Speaking of Charlie, he's back at his place right now, looking over Jane's telegram from the NG. They quickly determine that the NG intends to come back to camp with Hostetler and the horse that killed William Bullock and both start sweating because, as they say, only a drunkard would figure that for a good idea. Jane is kind of flipping out and driving Charlie crazy -- she wants him to help her compose a return telegram to warn him off, but as she rants, Charlie looks out to see that the NG, Hostetler and the horse have already arrived. Jane immediately sizes up the situation: "Aw, ffffuck."
She ain't kiddin'. Hostetler and the NG ride up on the livery to see it being run by none other than their old enemy and mine, Steve. "It's always possible I'm having a nightmare," the NG says, nervous. Steve, who is taking good care of the horses there, looks up and sees them and doesn't even miss a beat. He was, of course, expecting this bad turn of luck. "That's right," he spits. "You've come to take my place away."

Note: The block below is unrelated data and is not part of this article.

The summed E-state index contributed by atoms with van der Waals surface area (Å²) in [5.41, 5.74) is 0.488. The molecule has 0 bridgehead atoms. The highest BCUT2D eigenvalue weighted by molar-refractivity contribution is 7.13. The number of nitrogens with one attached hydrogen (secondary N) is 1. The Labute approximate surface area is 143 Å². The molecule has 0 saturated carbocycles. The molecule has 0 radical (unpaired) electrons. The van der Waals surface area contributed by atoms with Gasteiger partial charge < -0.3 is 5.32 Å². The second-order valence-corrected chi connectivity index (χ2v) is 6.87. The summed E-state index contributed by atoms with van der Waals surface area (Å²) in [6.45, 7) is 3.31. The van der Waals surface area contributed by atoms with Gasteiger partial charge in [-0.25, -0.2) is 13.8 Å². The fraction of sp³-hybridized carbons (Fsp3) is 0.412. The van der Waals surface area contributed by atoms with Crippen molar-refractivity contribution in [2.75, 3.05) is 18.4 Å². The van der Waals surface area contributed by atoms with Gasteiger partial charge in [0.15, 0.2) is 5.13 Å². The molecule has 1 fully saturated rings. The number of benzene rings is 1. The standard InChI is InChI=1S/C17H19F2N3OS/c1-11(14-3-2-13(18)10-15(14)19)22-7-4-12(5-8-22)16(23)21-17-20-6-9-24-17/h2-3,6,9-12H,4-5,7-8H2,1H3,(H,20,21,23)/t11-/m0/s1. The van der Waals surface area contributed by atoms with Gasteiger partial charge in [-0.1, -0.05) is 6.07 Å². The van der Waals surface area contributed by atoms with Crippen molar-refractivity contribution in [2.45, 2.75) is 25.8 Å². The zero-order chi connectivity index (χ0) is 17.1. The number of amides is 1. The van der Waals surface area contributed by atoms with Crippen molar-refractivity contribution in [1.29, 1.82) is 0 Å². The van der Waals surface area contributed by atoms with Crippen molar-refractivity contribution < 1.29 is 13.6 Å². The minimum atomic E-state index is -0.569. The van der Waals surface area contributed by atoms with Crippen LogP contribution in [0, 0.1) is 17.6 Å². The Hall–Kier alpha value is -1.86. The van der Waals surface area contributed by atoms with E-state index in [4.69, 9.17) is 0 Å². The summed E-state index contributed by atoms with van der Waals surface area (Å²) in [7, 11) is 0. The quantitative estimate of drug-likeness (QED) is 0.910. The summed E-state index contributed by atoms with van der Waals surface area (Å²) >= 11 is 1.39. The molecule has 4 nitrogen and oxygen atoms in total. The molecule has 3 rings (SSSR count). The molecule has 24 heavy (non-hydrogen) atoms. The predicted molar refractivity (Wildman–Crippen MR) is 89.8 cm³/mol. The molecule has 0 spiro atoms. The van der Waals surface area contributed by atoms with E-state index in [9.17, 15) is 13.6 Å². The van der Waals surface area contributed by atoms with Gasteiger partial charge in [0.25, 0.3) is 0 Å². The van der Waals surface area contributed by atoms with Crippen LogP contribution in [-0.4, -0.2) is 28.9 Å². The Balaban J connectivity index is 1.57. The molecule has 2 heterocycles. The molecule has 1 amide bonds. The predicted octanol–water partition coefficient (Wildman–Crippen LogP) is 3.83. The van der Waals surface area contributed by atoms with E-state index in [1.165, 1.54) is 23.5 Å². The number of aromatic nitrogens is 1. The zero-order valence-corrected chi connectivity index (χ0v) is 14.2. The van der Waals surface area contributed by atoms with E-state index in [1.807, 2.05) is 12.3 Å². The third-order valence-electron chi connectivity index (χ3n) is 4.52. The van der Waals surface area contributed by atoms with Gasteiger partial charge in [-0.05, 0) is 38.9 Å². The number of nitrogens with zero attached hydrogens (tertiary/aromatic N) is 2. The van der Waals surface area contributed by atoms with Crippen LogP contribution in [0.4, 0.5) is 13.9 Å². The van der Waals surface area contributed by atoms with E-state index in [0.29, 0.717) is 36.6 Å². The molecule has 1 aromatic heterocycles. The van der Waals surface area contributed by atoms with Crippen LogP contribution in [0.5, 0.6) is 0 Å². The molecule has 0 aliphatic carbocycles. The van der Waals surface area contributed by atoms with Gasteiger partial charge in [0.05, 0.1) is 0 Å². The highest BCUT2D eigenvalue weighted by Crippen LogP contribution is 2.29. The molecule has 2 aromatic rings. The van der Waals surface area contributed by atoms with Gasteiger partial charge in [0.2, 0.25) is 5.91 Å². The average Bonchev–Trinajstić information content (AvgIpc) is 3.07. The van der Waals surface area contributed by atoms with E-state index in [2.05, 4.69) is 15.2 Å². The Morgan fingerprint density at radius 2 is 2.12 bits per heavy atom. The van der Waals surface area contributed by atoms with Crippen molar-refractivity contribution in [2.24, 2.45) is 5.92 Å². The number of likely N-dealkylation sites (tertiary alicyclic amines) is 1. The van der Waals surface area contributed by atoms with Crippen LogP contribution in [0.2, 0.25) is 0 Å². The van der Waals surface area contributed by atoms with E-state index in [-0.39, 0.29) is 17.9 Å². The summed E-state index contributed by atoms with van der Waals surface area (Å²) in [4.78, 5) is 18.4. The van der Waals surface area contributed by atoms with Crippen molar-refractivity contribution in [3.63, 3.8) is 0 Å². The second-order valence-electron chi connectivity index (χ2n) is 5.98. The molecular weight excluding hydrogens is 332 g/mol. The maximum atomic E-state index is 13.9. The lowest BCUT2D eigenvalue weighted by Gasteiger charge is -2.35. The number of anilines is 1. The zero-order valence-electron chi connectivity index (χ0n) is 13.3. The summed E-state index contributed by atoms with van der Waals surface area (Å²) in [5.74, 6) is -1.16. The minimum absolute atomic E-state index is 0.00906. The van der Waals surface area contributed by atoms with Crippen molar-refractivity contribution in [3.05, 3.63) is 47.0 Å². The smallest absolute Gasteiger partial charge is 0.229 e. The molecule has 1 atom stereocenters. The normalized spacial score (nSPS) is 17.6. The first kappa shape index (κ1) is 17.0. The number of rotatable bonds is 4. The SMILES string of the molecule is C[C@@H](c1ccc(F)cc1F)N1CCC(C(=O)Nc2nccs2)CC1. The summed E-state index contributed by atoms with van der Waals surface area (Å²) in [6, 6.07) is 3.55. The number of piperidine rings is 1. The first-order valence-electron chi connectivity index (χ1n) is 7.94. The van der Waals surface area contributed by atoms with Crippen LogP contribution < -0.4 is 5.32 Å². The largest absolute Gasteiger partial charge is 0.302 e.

Joanie has arrived down at Charlie's, fidgety and worried. She takes a seat in the holding cell (get it?! She's trapped!) and tells him about Langrishe's offer on her place. He asks how she responded. "I told the man to go fuck himself," she says, clearly wondering if that was the best answer. She's so obviously distraught, Charlie suggests that he close his place for a while so they can talk it out. "Oh, please don't," she says, so he changes the subject, telling her about Hostetler and the gang arriving back in camp. "Wherever the two of them was," he says, "I guess they didn't feel their lives were in enough danger." Joanie speaks the truth of the ages and says that people will sometimes do strange things. "For years at a time," Charlie agrees. "Pick any part of my life, for example." Oh, Charlie. I feel you. The whole of my 20s are a mystery decade for which I have no explanation. Joanie goes back to talking about selling her place -- the idea of selling it, she says, just doesn't seem right, though she can't exactly say why. "I'll tell you what I like," she tries. "What I like is knowing these children are learning. I like that, and I like watering their garden the days they ain't in session." Charlie smiles, trying to make her feel better. "The day that school opened," he says, "I remember sayin' to Sheriff Bullock what a nice thing it seemed, watching them little ones walk off to your place." Exactly. "That's what I goddamn like," she says, emphatically, "imagining them walkin' into it. I ain't seen it yet, but I'd like to, and when he wanted to buy it, all I thought's 'Now I never will.'" She breaks down now, crying, and Charlie asks what's wrong. "I wish," she says, catching her breath, "I could care for those little ones. Just once instead of doin' what I did." We cut away as she is comforted by her friend.